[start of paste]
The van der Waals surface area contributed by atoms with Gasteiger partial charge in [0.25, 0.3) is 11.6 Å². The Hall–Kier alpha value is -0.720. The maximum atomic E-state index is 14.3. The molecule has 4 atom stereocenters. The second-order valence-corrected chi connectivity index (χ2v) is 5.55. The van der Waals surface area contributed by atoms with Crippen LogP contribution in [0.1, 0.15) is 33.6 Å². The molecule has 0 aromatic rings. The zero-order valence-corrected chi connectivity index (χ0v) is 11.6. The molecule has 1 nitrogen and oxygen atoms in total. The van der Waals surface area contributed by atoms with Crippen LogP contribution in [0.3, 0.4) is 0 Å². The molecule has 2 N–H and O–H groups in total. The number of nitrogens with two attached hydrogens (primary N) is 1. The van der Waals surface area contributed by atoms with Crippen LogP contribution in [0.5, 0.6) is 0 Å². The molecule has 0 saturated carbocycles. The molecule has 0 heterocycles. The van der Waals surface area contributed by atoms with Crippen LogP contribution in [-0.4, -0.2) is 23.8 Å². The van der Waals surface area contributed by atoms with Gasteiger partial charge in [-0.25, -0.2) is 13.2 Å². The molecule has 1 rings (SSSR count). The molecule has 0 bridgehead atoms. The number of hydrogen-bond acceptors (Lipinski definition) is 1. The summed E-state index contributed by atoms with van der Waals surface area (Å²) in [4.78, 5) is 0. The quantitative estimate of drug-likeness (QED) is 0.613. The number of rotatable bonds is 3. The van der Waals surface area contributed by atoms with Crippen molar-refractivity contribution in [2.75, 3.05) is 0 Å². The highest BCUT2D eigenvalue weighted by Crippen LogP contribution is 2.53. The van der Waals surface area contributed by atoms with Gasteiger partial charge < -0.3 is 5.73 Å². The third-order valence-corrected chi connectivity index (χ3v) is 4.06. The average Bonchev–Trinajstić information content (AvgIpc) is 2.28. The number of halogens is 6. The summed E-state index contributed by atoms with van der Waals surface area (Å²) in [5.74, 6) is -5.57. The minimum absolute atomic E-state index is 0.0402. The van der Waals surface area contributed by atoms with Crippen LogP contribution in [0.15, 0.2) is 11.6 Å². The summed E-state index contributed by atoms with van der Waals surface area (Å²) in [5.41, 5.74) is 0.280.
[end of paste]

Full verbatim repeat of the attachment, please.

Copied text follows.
The van der Waals surface area contributed by atoms with Gasteiger partial charge in [0.25, 0.3) is 11.6 Å². The Hall–Kier alpha value is -0.720. The maximum atomic E-state index is 14.3. The molecule has 4 atom stereocenters. The second-order valence-corrected chi connectivity index (χ2v) is 5.55. The van der Waals surface area contributed by atoms with Crippen LogP contribution in [0.1, 0.15) is 33.6 Å². The molecule has 0 aromatic rings. The zero-order valence-corrected chi connectivity index (χ0v) is 11.6. The molecule has 1 nitrogen and oxygen atoms in total. The van der Waals surface area contributed by atoms with Crippen LogP contribution in [0.3, 0.4) is 0 Å². The molecule has 2 N–H and O–H groups in total. The number of nitrogens with two attached hydrogens (primary N) is 1. The van der Waals surface area contributed by atoms with Crippen LogP contribution in [0.5, 0.6) is 0 Å². The molecule has 0 saturated carbocycles. The molecule has 0 heterocycles. The van der Waals surface area contributed by atoms with Crippen LogP contribution in [-0.4, -0.2) is 23.8 Å². The van der Waals surface area contributed by atoms with Gasteiger partial charge in [-0.25, -0.2) is 13.2 Å². The molecule has 1 rings (SSSR count). The molecule has 0 bridgehead atoms. The number of hydrogen-bond acceptors (Lipinski definition) is 1. The summed E-state index contributed by atoms with van der Waals surface area (Å²) in [4.78, 5) is 0. The quantitative estimate of drug-likeness (QED) is 0.613. The number of rotatable bonds is 3. The van der Waals surface area contributed by atoms with Crippen molar-refractivity contribution in [2.75, 3.05) is 0 Å². The highest BCUT2D eigenvalue weighted by Crippen LogP contribution is 2.53. The van der Waals surface area contributed by atoms with Gasteiger partial charge < -0.3 is 5.73 Å². The third-order valence-corrected chi connectivity index (χ3v) is 4.06. The average Bonchev–Trinajstić information content (AvgIpc) is 2.28. The number of halogens is 6. The summed E-state index contributed by atoms with van der Waals surface area (Å²) in [5.74, 6) is -5.57. The minimum absolute atomic E-state index is 0.0402. The van der Waals surface area contributed by atoms with Crippen LogP contribution in [0.15, 0.2) is 11.6 Å². The summed E-state index contributed by atoms with van der Waals surface area (Å²) in [5.41, 5.74) is 0.280.